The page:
There is, finally, the underutilized option of insects as direct, targeted-attack tools. As the all-round overachiever of Rushmore Academy, Max Fischer (Jason Schwartzman) is a man of many talents, and he’s honed his skills in the Bee Keepers Club to a fine point. And if you doubt it, consider that Max — a perfect klutz in all aspects of human social interaction, and not much better in any of the arenas that don’t involve insanely specialized skills — pulls off a perfectly coordinated bee attack against arch-rival Herman Blume (Bill Murray), sticking the tube from the hive directly into Murray’s room without once getting stung. The kid knows something after all — certainly more than Irwin Allen did when he made “The Swarm.”

[Photos: “Microcosmos,” Miramax, 1996; “Mr. Bug Goes to Town,” Fleischer Studios, 1941; “Woman in the Dunes,” Toho Film, 1964; “The Hellstrom Chronicle,” Wolper Pictures, 1971; “Brazil,” Universal Pictures, 1985; “Honey, I Shrunk the Kids,” Disney, 1989; “The Next Karate Kid,” Columbia Pictures, 1994; “Rushmore,” Touchstone Pictures, 1998.]


Hacked In

Funny or Die Is Taking Over

FOD TV comes to IFC every Saturday night.

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We’ve been fans of Funny or Die since we first met The Landlord. That enduring love makes it more than logical, then, that IFC is totally cool with FOD hijacking the airwaves every Saturday night. Yes, that’s happening.

The appropriately titled FOD TV looks like something pulled from public access television in the nineties. Like lo-fi broken-antenna reception and warped VHS tapes. Equal parts WTF and UHF.

Get ready for characters including The Shirtless Painter, Long-Haired Businessmen, and Pigeon Man. They’re aptly named, but for a better sense of what’s in store, here’s a taste of ASMR with Kelly Whispers:

Watch FOD TV every Saturday night during IFC’s regularly scheduled movies.


Wicked Good

See More Evil

Stan Against Evil Season 1 is on Hulu.

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Okay, so you missed the entire first season of Stan Against Evil. There’s no shame in that, per se. But here’s the thing: Season 2 is just around the corner and you don’t want to lag behind. After all, Season 1 had some critical character development, not to mention countless plot twists, and a breathless finale cliffhanger that’s been begging for resolution since last fall. It also had this:


The good news is that you can catch up right now on Hulu. Phew. But if you aren’t streaming yet, here’s a basic primer…

Willards Mill Is Evil

Stan spent his whole career as sheriff oblivious to the fact that his town has a nasty curse. Mostly because his recently-deceased wife was secretly killing demons and keeping Stan alive.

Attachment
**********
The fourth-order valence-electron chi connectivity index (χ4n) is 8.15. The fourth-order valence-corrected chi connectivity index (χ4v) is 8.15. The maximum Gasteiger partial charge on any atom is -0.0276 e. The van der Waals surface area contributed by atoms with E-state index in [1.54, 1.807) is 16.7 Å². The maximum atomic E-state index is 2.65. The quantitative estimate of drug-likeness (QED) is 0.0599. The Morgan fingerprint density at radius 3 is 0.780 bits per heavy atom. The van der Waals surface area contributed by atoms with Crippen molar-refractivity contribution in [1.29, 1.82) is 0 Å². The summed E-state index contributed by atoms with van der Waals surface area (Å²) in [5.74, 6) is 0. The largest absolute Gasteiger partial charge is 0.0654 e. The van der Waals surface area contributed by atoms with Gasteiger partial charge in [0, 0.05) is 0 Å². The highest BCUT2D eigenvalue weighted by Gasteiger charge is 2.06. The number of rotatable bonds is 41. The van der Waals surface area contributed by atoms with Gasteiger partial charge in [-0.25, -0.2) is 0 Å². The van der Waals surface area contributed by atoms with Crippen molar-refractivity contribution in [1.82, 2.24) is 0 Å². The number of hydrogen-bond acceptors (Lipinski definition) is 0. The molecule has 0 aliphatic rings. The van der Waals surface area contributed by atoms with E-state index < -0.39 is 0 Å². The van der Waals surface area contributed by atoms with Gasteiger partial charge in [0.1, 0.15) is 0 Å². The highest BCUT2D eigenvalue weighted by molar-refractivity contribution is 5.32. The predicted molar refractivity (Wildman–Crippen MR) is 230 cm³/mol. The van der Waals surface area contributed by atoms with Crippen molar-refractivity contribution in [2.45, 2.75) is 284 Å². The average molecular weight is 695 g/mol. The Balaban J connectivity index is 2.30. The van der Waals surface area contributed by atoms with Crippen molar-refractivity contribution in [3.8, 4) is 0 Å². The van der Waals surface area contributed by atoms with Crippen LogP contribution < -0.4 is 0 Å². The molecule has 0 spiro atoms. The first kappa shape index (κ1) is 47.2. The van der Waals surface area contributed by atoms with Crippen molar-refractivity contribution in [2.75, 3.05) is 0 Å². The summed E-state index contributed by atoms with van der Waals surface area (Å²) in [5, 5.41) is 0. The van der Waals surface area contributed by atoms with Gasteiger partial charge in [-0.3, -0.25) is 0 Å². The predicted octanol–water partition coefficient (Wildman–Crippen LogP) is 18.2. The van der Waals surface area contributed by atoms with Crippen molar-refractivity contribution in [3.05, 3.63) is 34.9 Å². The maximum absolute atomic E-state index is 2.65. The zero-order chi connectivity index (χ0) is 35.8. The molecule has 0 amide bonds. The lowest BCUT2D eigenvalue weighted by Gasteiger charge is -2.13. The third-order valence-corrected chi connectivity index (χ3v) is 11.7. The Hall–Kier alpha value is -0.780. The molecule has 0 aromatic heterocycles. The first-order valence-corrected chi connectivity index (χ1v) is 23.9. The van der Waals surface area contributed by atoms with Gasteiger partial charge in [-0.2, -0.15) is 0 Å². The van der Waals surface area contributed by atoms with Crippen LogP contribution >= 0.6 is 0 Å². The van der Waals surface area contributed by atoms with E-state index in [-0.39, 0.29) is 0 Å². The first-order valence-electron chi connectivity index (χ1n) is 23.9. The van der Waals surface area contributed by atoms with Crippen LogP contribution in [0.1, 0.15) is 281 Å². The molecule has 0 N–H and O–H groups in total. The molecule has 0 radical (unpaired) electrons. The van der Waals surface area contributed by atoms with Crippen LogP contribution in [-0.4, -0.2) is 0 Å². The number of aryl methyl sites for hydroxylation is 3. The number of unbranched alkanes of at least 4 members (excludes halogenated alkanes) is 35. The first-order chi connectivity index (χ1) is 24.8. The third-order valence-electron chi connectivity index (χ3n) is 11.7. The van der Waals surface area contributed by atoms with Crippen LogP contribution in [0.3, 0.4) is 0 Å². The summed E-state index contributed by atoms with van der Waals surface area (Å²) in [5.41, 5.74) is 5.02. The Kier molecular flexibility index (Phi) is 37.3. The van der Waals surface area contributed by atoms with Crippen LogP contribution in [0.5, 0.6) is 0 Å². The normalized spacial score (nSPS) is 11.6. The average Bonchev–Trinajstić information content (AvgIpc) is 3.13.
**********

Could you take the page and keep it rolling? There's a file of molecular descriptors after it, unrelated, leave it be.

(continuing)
Demons Really Want To Kill Stan

The curse on Willards Mill stipulates that damned souls must hunt and kill each and every town sheriff, or “constable.” Oh, and these demons are shockingly creative.


They Also Want To Kill Evie

Why? Because Evie’s a sheriff too, and the curse on Willard’s Mill doesn’t have a “one at a time” clause. Bummer, Evie.

Stan and Evie Must Work Together

Beating the curse will take two, baby, but that’s easier said than done because Stan doesn’t always seem to give a damn. Damn!


Beware of Goats

It goes without saying for anyone who’s seen the show: If you know that ancient evil wants to kill you, be wary of anything that has cloven feet.


Season 2 Is Lurking

Scary new things are slouching towards Willards Mill. An impending darkness descending on Stan, Evie and their cohort – eviler evil, more demony demons, and whatnot. And if Stan wants to survive, he’ll have to get even Stanlier.

Stan Against Evil Season 1 is now streaming right now on Hulu.



Reminders that the ’90s were a thing

"The Place We Live" is available for a Jessie Spano-level binge on Comedy Crib.

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GIFs via Giphy

Unless you stopped paying attention to the world at large in 1989, you are of course aware that the ’90s are having their pop cultural second coming. Nobody is more acutely aware of this than Dara Katz and Betsy Kenney, two comedians who met doing improv comedy and have just made their Comedy Crib debut with the hilarious ’90s TV throwback series, The Place We Live.

IFC: How would you describe “The Place We Live” to a fancy network executive you just met in an elevator?

Dara: It’s everything you loved–or loved to hate—from Melrose Place and 90210 but condensed to five minutes, funny (on purpose) and totally absurd.

IFC: How would you describe “The Place We Live” to a drunk friend of a friend you met in a bar?

Betsy: “Hey Todd, why don’t you have a sip of water. Also, I think you’ll love The Place We Live because everyone has issues…just like you, Todd.”


IFC: When you were living through the ’90s, did you think it was television’s golden age or the pop culture apocalypse?

Betsy: I wasn’t sure I knew what it was, I just knew I loved it!

Dara: Same. Was just happy that my parents let me watch. But looking back, the ’90s honored The Teen. And for that, it’s the golden age of pop culture. 

IFC: Which ’90s shows did you mine for the series, and why?

Betsy: Melrose and 90210 for the most part. If you watch an episode of either of those shows you’ll see they’re a comedic gold mine. In one single episode, they cover serious crimes, drug problems, sex and working in a law firm and/or gallery, all while being young, hot and skinny.

Dara: And almost any series we were watching in the ’90s, Full House, Saved By the Bell, My So Called Life has very similar themes, archetypes and really stupid-intense drama. We took from a lot of places. 


IFC: How would you describe each of the show’s characters in terms of their ’90s TV stereotype?

Dara: Autumn (Sunita Mani) is the femme fatale. Robin (Dara Katz) is the book worm (because she wears glasses). Candace (Betsy Kenney) is Corey’s twin and gives great advice and has really great hair. Corey (Casey Jost) is the boy next door/popular guy. Candace and Corey’s parents decided to live in a car so the gang can live in their house. 
Lee (Jonathan Braylock) is the jock.

IFC: Why do you think the world is ready for this series?

Dara: Because everyone’s feeling major ’90s nostalgia right now, and this is that, on steroids while also being a totally new, silly thing.

Delight in the whole season of The Place We Live right now on IFC’s Comedy Crib. It’ll take you back in all the right ways.